In 2017, President Trump claimed he won the state of New Hampshire in the 2016 election — a state that in fact, he lost to former Secretary of State Hillary Clinton — because it was a “drug-infested den” that needed his help. But since his inauguration, the epidemic continues to ravage New Hampshire communities such as Manchester, where overdoses are skyrocketing this year.

According to a review by American Ledger, opioid overdoses in Manchester — where the President is campaigning Thursday — are up by 13% this year alone, many of which are caused by users unknowingly mixing Fentanyl, a synthetic form of Heroin, with prescription opioids, often leading to overdoses, and in many cases, death.

Despite the fact that the crisis is escalating in parts of New Hampshire, President Trump claimed he has already fixed the opioid crisis in the U.S., citing “results that are unbelievable.”

And in January 2017, during a call with the President of Mexico, President Trump made his comment claiming that he won the state of New Hampshire in the 2016 election because it was a “drug-infested den.” After a transcript of the call became public that August, the comment was widely rebuked across the state.

In total in 2018, 471 deaths were caused by drug overdoses in New Hampshire, a sharp rise from 2013, where 200 overdose-related deaths were recorded.

The compounding crisis, and the President’s record since taking office, has left many to wonder whether the Trump White House is taking the situation seriously at all.

To date, the Trump Administration has not committed to extending grants to address the crisis – $3.3 billion approved with bipartisan support – past next year. And after assuming office, instead of declaring the opioid epidemic a “national emergency,” Trump declared the crisis a “public health emergency” — a move that does not provide any additional funding to combat it.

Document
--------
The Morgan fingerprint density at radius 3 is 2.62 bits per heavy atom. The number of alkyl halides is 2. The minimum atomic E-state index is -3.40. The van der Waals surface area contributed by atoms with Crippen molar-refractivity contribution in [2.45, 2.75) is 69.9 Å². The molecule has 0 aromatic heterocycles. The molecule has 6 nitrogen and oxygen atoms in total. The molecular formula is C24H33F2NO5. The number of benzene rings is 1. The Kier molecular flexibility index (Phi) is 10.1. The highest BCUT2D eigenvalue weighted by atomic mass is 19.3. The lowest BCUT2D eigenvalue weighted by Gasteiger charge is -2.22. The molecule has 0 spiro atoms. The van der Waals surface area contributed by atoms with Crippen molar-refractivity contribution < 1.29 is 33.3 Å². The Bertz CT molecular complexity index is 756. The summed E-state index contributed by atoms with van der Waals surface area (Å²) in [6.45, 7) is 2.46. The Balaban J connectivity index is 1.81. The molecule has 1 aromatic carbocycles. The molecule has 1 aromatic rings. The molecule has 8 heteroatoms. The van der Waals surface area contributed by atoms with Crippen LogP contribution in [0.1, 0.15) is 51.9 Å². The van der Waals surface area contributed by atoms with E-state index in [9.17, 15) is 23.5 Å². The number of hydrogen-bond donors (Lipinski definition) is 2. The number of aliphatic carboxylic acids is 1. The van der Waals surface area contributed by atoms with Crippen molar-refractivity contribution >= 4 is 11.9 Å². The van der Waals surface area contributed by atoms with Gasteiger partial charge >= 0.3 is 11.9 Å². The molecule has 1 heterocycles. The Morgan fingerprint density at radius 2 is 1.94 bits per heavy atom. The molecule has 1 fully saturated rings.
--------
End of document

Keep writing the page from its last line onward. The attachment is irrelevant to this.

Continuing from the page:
Furthermore, former addicts who have fallen victim to the crisis are typically in need of rehabilitation programs and medication to help curb withdrawal symptoms and help them step foot on a path to recovery.

But Trump’s 2020 budget proposal is slated to cut Medicaid by $1.5 trillion over 10 years, allocating $1.2 trillion state block grant programs, which could severely slash the amount of coverage received by recovering addicts who are enrolled in Medicaid.

In total, in 2017 over 47,000 Americans died of an overdose related to opioid addiction — an alarming figure that could climb higher nationally, and in communities like Manchester, where the President’s lack of action is continuing to take a toll. With so much at stake, it remains unclear if families New Hampshire will ever see meaningful action from the White House beyond empty promises and outrageous insults.


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